Once again I couldn’t sleep. I didn’t know what the fuck was happening. It’s not like I’ve always had a problem with insomnia, and I knew it wasn’t exclusively jet lag—something else was happening. I could pinpoint the triggers but the exact details eluded me. All I could say for sure is I woke up with less than three hours of sleep, couldn’t stand it, got up and wrote until the girls woke up and then passed out again.
I woke up in a rush a few hours later. I jumped out of bed, dressed in the shower and caught a cab down to Palais Royal for Issey Miyake’s runway show. The girls had told me to meet them there at 13:00, so when I showed up at 13:20 and they were nowhere to be found, I got a little nervous. Lucky enough, they were even more fashionably late than I was, showing up five minutes later with a, “I hope you haven’t been waiting too long!”
“Not too long,” I said, “maybe fifteen, twenty minutes.”
We were escorted into the show by the fashion week American liaison, and as Amanda went back stage to shoot hair and makeup, Hayley told me what I’d missed.
They’d gone to meet a girl named Aimee at a hotel restaurant for brunch, but had shown up way too early and had to eat breakfast instead. Someone cool owned the restaurant apparently, but nobody remembered who that person was. Aimee, however, was very cool, in Paris writing a travel diary for Harper’s. She had previously interviewed Milk Made’s social networking guru Jess Conatser, and from the sounds of it, Aimee had a bright future ahead of her.
I shrugged off my jealousy and headed backstage to see what Amanda was doing. Backstage passes gave us more than access for capturing behind the scenes madness—it gave me access to free sandwiches and coffee. I’d barely eaten anything so far in the trip, and the free baguettes were as good as gold to me. After satiating my appetite, I went back to the riser and waited, making friends with random photographers and writers from around the world.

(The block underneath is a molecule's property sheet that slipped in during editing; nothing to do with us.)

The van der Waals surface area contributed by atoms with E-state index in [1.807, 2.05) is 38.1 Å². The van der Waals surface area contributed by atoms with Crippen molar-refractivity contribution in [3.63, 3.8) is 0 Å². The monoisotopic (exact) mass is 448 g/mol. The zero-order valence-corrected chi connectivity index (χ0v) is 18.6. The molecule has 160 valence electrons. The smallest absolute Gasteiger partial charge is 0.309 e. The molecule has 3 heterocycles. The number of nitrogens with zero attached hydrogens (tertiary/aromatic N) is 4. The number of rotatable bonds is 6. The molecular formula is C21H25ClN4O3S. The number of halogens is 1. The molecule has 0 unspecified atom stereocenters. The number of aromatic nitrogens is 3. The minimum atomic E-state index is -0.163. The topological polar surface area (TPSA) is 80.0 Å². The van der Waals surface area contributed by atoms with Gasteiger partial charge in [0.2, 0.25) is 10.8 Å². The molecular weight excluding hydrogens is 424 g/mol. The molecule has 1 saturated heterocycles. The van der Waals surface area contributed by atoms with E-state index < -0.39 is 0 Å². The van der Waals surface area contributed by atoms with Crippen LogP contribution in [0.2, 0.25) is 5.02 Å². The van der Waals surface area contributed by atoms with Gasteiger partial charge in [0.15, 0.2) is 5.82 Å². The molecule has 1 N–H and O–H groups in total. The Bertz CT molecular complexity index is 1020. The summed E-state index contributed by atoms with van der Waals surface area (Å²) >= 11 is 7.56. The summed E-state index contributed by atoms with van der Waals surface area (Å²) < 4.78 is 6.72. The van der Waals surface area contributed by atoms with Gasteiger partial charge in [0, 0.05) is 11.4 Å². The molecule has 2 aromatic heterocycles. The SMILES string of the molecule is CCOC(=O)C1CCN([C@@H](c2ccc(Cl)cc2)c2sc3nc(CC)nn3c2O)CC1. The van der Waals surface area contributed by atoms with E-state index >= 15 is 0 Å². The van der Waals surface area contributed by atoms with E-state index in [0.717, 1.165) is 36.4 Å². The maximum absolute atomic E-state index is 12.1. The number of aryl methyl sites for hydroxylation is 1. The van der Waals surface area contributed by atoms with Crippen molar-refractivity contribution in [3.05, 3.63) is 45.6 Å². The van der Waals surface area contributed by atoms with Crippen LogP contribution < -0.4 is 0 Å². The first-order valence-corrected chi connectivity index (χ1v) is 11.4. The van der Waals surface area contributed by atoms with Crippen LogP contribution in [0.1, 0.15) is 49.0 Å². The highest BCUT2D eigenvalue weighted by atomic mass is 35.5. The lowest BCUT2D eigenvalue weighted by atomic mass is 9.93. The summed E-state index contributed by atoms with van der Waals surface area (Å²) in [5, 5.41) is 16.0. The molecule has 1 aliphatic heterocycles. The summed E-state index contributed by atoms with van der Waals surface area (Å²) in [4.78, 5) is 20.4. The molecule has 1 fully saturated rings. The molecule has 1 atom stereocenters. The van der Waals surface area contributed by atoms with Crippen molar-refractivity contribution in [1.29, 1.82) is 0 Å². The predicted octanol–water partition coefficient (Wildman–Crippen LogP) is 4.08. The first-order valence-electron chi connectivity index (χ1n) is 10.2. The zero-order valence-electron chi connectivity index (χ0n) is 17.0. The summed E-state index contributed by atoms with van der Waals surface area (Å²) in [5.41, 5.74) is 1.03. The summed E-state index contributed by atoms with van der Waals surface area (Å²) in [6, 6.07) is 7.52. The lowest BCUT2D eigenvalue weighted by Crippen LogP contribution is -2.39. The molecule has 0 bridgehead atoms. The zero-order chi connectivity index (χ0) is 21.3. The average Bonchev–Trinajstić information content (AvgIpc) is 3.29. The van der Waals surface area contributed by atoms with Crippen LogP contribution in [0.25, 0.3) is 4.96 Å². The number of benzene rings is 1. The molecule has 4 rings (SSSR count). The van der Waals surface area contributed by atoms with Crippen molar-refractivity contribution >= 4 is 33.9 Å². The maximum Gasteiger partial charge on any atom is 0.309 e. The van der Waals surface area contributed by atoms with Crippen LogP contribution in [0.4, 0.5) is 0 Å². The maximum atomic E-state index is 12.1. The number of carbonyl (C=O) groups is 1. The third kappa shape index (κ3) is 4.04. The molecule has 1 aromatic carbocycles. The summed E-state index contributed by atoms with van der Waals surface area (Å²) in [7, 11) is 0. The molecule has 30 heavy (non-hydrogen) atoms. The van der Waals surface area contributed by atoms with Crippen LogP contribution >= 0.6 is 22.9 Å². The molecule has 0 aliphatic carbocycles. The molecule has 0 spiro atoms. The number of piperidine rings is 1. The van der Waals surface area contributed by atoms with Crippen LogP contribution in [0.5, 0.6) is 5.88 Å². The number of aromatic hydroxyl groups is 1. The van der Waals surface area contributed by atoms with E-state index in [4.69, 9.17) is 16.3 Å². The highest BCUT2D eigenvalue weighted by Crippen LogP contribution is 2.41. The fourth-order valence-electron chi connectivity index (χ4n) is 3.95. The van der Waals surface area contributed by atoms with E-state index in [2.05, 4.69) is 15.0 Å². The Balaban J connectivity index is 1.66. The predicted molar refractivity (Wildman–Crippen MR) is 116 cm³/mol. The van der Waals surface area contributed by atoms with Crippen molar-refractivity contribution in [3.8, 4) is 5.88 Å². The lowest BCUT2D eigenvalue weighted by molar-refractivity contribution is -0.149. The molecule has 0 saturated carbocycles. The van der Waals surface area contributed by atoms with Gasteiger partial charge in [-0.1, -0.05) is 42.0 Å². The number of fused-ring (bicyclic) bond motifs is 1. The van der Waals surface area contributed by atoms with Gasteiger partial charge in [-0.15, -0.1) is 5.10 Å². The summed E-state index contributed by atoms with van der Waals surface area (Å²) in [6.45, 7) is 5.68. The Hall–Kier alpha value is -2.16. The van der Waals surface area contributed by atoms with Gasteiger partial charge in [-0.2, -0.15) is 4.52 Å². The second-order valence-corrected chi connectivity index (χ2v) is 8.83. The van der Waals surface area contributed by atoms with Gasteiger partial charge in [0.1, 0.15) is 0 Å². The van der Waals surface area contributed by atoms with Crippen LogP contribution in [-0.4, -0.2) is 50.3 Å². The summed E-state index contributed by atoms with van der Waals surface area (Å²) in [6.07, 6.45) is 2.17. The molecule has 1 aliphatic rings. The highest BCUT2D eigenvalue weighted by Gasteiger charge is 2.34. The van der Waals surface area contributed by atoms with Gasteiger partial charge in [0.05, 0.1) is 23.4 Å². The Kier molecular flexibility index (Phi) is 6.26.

The show itself was okay but it made me think about all the months of prep that went into pulling off such an event. So much money was involved, funding a proverbial army of stylists, hair and makeup artists, and assistants who helped craft an image for the mercenary wing of photographers, videographers, and critics to convey to consumers eager to digest. Months and months of preparation, all for a show that lasted less than five minutes. Bizarre.
After the show, we worked our way back to the hotel just in time to leave again. Hayley had booked us reservations at a dinner party at a house owned by a guy named Jim Haynes. He’d been holding dinner parties at his spot every Sunday night for 34 years, inviting guest chefs to come cook dishes and hosting up to 80 people each week with a first come, first served, everyone’s invited reservation policy.
I wasn’t completely sure what Hayley was talking about, but she said it was cool, so we decided to do it. At the very least, the concept of dinner at some random place sounded amazingly appetizing. We all jumped on the Metro and spent the next forty minutes trying to find a nondescript gateway in the middle of nowhere.
When we finally made it inside, the polished Bohemian feel of the place hit us with force. Jim’s house was filled with a diverse crowd, with old drunk people mixing with young travelers, each with a different backstories of where they were from, going, and how they had come to be there. Hayley instantly started socializing, talking to an assorted bunch of characters including a mother who was in town for a few weeks to take ballet and French classes, a shy business student from London, and an ex-fashion PR rep turned special educator from Dallas, TX. Amanda was too exhausted to get too personal, choosing instead to hide behind her camera for most of the night, an effectively solid diversion.
I too was exhausted but had nothing to stop me from talking to people. Most of my conversations were with older people, men in their 60s who were interested in philosophy and social issues. I listened to their life stories and found ways to tie our different experiences together, giving us the chance to relate to one another. We discussed global capitalism and the current state of affairs, and every single one of them seemed especially perturbed by the political situation in the United States. I got the feeling that there weren’t very many people sympathetic to the Republican movement in the room, least of all me.
‘How did all these people find out about this place?’ I wondered.